Chaba Tamasi The Loft Whisperer


Real estate: Tips for single homebuyers

Single homebuyers are on the rise. Here are a few tips to help you make a good investment when purchasing a home on your own.




When I bought my first house in 1984, single homebuyers—especially, young, female single homebuyers—were unusual in Toronto. But when I saw the “For Sale” sign on the tiny bungalow set back from the street about a block away from my mother’s house, I fell swooningly in love.


I had enough money from an inheritance to make a sizeable down payment, and the monthly mortgage payment was lower than the rent for my apartment. But even so, my status as a young, single woman—coupled with the fact that I was a “freelance writer,” an occupation that at the time still rated somewhere below “goatherd” in the eyes of many lenders—made the process much more difficult than it should have been.

Thank heavens, times have changed a lot since then. According to a recent study by Genworth Financial, fully one-quarter of Canadian home purchasers in 2011/2012 will be single. While many of those buyers are purchasing condos, a sizeable proportion will be buying houses. And today, mortgage lenders and condo builders are eager to court the single’s business.

According to Jim Rawson, a broker with the mortgage company Invis, “A lot more single people are buying homes today, both condos and single-family houses.” Financially, it just makes a lot of sense, he says. “Rents, at least in Toronto, are not cheap. If you’re paying $1,000 to $1,500 or more a month in rent, you could be carrying a $250,000 mortgage for that same amount, and be building equity for the future.”



Interest rates, he points out, are at historic lows and likely to stay there, even if they do rise in the next few years, making mortgages more affordable than ever. Whether you choose a low-cost variable rate, or the security of a fixed rate, it’s still nothing like the 14.5% I managed to negotiate on my bungalow. (The most recent predictions estimate that the prime rate could rise to about 6% by 2013, Rawson says, but that’s still a bargain by 20th-century standards.)

For Carla, purchasing her first house about 10 years ago was, in part, a purely financial decision. “I’d been renting for the past 13 years, and I realized that if I bought a house and rented out part of it, it wouldn’t cost much more than my apartment did, and it would be a great investment for the future.” Both her parents and siblings owned income properties as well, so she had plenty of guidance.

Carla had clear priorities when she went house-shopping, she says. Along with a firm price range, her must-have list included off-street parking, a garden, a neighbourhood she loved—and she was prepared to take her time choosing the perfect house for her needs. After looking at dozens of homes, she finally chose a pretty little mid-town semi, with a sunny main-floor space for herself and two self-contained apartments for what turned out to be excellent tenants.

The number-one piece of advice Jim Rawson gives potential homebuyers is to sit down with a mortgage broker or a bank and find out exactly what you can afford, before you go home-shopping. Most lenders will either pre-qualify the mortgage, which means they do all the paperwork and guarantee the current rate, usually for 120 days, or if you’re not ready to commit just yet, at least calculate a ballpark figure for you.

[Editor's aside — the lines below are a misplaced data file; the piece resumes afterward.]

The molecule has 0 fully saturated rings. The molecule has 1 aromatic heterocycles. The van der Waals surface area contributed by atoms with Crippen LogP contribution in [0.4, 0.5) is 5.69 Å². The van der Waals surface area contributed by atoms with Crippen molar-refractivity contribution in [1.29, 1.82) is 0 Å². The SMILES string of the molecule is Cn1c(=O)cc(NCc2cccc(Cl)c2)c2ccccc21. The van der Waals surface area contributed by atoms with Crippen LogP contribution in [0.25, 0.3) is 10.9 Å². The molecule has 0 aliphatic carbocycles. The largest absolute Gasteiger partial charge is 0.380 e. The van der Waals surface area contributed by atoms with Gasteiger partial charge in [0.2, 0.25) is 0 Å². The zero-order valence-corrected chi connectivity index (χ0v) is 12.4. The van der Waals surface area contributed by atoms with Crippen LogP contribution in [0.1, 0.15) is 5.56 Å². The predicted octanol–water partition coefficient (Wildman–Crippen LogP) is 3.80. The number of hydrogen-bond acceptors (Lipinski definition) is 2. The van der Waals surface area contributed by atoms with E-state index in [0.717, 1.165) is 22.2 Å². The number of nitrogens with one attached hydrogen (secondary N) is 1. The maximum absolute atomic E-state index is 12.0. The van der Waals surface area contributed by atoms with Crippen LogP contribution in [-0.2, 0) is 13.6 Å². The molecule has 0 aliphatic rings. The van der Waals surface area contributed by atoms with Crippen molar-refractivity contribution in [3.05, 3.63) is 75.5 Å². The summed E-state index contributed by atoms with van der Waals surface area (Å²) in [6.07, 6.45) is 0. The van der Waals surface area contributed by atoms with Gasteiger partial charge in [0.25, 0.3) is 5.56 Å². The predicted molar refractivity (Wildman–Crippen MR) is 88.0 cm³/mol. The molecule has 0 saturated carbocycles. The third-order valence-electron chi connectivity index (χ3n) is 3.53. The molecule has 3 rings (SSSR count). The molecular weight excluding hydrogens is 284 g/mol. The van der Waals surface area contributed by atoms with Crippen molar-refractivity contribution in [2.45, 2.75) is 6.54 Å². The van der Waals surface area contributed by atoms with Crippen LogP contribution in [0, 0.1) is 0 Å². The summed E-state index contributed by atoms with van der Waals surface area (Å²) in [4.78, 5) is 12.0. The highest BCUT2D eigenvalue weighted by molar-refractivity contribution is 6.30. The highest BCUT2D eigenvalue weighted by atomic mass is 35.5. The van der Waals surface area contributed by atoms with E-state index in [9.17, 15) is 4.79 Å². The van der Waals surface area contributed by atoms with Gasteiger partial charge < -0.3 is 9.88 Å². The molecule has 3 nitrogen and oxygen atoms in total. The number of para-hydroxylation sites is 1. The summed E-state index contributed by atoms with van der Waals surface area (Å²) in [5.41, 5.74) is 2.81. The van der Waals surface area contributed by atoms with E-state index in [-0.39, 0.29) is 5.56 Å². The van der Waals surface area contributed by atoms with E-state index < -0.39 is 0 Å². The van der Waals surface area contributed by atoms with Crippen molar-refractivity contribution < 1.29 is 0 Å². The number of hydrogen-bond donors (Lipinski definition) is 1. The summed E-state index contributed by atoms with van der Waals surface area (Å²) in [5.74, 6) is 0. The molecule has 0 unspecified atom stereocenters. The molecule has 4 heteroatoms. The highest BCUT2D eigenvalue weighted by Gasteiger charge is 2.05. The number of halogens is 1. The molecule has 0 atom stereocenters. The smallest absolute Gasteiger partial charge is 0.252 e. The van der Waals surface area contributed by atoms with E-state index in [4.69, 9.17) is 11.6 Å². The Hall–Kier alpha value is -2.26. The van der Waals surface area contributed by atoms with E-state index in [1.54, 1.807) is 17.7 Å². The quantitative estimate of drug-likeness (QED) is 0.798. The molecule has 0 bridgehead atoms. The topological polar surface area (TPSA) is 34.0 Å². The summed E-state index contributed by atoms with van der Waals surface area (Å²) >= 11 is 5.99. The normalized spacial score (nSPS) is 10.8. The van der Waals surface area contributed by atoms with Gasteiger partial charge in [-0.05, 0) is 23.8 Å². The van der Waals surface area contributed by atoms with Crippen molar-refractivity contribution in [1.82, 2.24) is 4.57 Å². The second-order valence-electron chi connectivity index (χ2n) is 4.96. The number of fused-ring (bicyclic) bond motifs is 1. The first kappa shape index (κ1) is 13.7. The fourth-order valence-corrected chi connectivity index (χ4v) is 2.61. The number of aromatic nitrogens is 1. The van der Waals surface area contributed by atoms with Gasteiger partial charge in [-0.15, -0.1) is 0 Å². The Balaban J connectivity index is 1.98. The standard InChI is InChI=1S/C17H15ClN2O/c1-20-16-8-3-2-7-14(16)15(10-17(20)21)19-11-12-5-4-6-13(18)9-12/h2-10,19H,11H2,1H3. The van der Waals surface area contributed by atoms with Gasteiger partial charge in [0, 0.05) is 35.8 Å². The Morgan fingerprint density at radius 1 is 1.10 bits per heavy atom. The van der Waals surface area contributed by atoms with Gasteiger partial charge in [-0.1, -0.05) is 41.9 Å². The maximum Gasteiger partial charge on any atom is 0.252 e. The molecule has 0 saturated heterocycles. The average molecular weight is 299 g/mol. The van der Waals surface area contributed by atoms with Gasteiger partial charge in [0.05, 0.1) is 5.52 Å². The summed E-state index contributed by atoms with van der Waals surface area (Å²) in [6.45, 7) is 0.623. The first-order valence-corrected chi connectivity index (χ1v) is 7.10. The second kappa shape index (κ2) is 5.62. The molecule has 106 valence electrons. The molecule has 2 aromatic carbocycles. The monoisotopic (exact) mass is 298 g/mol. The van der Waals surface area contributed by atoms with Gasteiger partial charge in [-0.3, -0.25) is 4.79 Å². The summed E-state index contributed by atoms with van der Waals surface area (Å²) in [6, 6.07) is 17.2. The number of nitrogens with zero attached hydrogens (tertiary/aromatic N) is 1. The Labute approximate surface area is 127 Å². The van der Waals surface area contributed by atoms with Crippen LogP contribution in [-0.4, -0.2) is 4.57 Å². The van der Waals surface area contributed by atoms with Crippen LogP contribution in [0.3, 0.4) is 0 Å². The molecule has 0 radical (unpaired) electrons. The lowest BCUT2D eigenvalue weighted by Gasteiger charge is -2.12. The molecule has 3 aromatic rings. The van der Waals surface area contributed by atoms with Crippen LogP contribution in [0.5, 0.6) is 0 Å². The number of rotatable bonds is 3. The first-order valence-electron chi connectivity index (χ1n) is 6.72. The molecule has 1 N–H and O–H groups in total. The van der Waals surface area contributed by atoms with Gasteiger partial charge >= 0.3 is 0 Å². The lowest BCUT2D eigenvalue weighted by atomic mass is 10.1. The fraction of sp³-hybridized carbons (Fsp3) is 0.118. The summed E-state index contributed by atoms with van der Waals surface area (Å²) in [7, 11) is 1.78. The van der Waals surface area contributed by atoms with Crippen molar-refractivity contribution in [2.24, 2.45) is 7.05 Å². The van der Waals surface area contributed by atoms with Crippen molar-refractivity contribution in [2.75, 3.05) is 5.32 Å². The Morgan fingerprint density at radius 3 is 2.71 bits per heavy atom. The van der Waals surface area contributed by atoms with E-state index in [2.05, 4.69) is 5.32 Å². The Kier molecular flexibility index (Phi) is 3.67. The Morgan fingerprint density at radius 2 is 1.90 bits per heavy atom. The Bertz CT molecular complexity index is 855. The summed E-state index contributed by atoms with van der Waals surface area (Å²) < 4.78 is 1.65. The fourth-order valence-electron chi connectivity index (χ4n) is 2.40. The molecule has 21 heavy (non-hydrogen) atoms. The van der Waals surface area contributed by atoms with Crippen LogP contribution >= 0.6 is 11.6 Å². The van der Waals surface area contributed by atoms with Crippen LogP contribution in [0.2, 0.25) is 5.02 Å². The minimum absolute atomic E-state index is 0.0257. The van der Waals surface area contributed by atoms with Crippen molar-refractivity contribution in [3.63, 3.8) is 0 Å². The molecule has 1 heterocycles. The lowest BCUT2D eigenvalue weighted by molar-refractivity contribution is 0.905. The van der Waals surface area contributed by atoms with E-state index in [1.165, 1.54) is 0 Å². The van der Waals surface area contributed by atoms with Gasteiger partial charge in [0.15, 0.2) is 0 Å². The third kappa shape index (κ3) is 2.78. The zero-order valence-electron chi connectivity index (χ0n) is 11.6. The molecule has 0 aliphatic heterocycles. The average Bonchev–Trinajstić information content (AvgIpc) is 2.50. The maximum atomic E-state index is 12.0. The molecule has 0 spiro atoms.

Once you know what you can afford, be prepared to stick with it, even if you see a house you love that’s just a little out of your price range. “You don’t want to be house-poor, especially when you’re young,” Rawson advises. “You want to have money to enjoy your life, not pay it all to your mortgage—and if your interest rate does go up, you could be caught.”

Still, there are several options for boosting “how much” house or condo you can afford. Carla took advantage of a government program that allows first-time buyers to borrow up to $25,000 from their RRSP to use as a down payment. The rules state that you must start repaying the loan within two years of the home purchase and pay off the balance by 15 years, or else pay income tax on the outstanding amount. (As Rawson points out, though, even on $25,000, the tax is not likely to be an onerous amount, especially compared to how much you’ve saved over that time in mortgage interest.)

Another option is to purchase a home that includes one or more rental units. There is an upside and downside to this idea; the upside is that if you play your cards right, your tenants can pay a large chunk of your mortgage for you. The downside is taking on all the responsibilities of a good landlord, which includes qualifying tenants, carrying out repairs and maintenance, and being prepared to carry the mortgage by yourself if the apartment stands empty for a time.

Nowadays, both banks and consumers themselves are much more sophisticated about buying and financing a home than they were back when I bought my little bungalow. Even with the ups and downs of the last few years, real estate is still one of the safest investments you can make for the future.

And for many Canadians, there’s just something indefinably satisfying about owning your own acre of ground—even if it’s several storeys up.


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